The focus of another episode of Ghost Hunters was the Alexandria Zoological Park, in Louisiana. Established in 1926, the zoo had humble beginnings, starting mostly with simple animals and discarded pets, such as rabbits, goats, and deer, which were kept in plain, unadorned cages. One of the people instrumental in making the zoo a success and an actual zoo worth visiting was the former director named Robert Leslie Whitt, who was responsible for renovating the zoo’s attractions and transforming the once simple attractions into a quality facility with beautifully designed themed habitat areas such as the “Louisiana Habitat” and the “African Experience,” which were highly ambitious projects.

Alexandria Zoological Park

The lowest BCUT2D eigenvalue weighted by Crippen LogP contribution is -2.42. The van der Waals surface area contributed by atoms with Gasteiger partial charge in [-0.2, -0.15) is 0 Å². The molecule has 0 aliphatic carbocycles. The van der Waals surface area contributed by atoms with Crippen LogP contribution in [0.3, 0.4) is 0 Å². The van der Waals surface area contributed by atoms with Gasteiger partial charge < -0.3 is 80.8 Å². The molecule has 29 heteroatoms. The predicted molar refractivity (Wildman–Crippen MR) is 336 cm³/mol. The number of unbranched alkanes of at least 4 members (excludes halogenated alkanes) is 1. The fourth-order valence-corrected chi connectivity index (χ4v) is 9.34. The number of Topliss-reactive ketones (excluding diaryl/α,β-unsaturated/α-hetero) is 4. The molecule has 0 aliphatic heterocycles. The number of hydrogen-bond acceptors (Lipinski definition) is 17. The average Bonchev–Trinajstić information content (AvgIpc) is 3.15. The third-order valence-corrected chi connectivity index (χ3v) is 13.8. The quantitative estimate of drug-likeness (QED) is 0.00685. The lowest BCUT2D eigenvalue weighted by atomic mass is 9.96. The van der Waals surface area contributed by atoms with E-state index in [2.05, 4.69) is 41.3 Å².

Unfortunately, Whitt passed away in 2008, before the last of the projects could be completed. However, many believe that he has never really left. His ghost has been seen all around the zoo, and he is often reported as talking to people as if nothing has happened and he is not dead. There are many reports of anomalous sounds, such as disembodied grunting and a sound that is similar to cement being dragged across the ground, all when no one is around. Animals in some of the enclosures, in particular the monkeys, have been known to suddenly go into an extremely agitated and excited state for no discernible reason. Some of the ghostly phenomena attributed to Whitt seem to match up with the rather prankish personality he apparently had in life. Guests have described having their ears tickled, and some witnesses have claimed to have heard intimidating growling noises coming from enclosures holding relatively harmless animals. Paranormal investigators have claimed to have recorded numerous Electronic Voice Phenomena (EVP) at the zoo. Is Whitt still hanging around working at the zoo he loved so much in life? Who knows?